Yet, no politician seems to have the conviction to do what needs to be done. As I stated in the above article, Americans are proud of our Constitution and our Bill of Rights, but even our founding fathers knew that times change and laws and the Constitution need to change to meet changing needs. They put into place a way to not only pass needed laws but to change our Constitution when (not if) needed. Yet we Americans are overly proud of our traditions even to the point of harming ourselves.

I urge all who have a voice - from our President to the average citizen - to speak up and add your voice to the discussion. We need a change.

I know that most of you who do read what I write usually do not say anything in the comment section below, but I ask you now ... whether you are a US citizen or simply a citizen of the world ... to add your voice below to this discussion.

The War on Christmas

Political correctness (PC) has absolutely gotten out of hand. Because of it I have seen the most ridiculous things happen. For example ... the tale of a classic attraction in Disneyland and Walt Disney World. Pirates of the Caribbean used to contain a set with scenes of pirates chasing women (albeit around in a circle and they never caught them), but the final scene in that set showed a pirate being chased in a circle by a woman. This was not sexism, but a joke (based on historical truth by the way). About a decade ago someone in the Disney hierarchy decided that this was politically incorrect and the scene was changed ... the joke was gone. All in the name of Political Correctness ... was it worth it? Had someone complained and did management overreact? Were people really offended by this light hearted attraction?

These days I hear the phrase "The War on Christmas" at lot, but when you look at it, it is simply another case of PC gone wild.

Perhaps it is a reaction to recent lawsuits over religious displays on public property. We have a doctrine of separation of church and state here in the United States, and in many cases Christmas displays - often of a religious nature - were erected in publicly owned spaces. Lawsuits were brought and as required by our Constitution they were ordered removed. While I feel that in most cases the reaction was extreme, I do support the concept that prohibits 1) the establishment of a national religion by Congress, or 2) the preference by the U.S. or State government of one religion over another ... sometimes it is just silly. As long as no religion is excluded from such a display I personally have no problem with any of these displays on publicly owned property. We are a country of many religions.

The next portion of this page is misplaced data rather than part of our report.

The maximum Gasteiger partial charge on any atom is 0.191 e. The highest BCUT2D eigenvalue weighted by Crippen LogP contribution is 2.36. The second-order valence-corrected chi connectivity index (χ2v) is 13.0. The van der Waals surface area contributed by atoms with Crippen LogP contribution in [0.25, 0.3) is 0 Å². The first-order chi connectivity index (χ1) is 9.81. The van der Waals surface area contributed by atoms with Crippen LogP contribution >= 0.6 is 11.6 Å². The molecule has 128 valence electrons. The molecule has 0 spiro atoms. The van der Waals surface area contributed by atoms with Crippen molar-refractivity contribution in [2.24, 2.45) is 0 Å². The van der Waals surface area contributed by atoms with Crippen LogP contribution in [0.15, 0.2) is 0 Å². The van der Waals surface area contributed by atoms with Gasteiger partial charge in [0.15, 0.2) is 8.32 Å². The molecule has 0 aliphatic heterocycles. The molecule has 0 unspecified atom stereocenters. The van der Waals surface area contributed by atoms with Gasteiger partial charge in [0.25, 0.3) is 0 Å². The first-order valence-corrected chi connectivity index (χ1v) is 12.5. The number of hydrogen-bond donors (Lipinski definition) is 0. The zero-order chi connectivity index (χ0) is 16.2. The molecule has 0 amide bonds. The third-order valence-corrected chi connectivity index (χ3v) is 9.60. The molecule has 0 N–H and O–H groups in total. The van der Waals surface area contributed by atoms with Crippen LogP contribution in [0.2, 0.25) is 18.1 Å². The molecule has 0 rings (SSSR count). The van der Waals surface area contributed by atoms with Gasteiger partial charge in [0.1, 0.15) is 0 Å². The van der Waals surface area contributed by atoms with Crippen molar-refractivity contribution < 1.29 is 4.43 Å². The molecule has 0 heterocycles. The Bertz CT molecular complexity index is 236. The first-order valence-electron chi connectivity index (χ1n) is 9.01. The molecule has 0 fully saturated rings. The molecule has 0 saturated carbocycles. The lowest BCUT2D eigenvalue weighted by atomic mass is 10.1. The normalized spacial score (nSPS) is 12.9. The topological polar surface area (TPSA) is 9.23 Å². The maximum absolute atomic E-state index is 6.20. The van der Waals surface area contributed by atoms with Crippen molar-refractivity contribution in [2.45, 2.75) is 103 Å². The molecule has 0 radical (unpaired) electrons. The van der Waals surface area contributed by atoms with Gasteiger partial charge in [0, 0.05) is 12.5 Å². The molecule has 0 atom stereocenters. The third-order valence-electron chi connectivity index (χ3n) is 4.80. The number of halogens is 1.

I have heard some state that we were founded on Christian principals or that we are a Christian country. That, I would argue is simply untrue. We were founded by men who were Christian (some, simply nominally so), but I think they would be shocked to hear that they founded this country based upon any religions basis. I have heard people say that we are the largest Christian country in the world. Perhaps we have more Christians in the country than any other ... but we also have more Jews than any other country. That doesn't make us the largest Jewish country in the world, does it?

But the silliest thing that people are using to point to a War on Christmas is simply a phrase. Ironically, being Jewish, I have always been very aware of this. It first happened years ago with retailers ... the use of the phrase, "Happy Holidays!" Since they are catering to a broad customer base - especially in cities like I live in, NYC - Merry Christmas does not apply to everyone. Soon, people started picking up on this and starting wishing everyone a Happy Holidays. Soon, PC was taking over and rather than simply being a retail strategy, it started to become the PC thing to do. But does this really indicate a "War on Christmas?"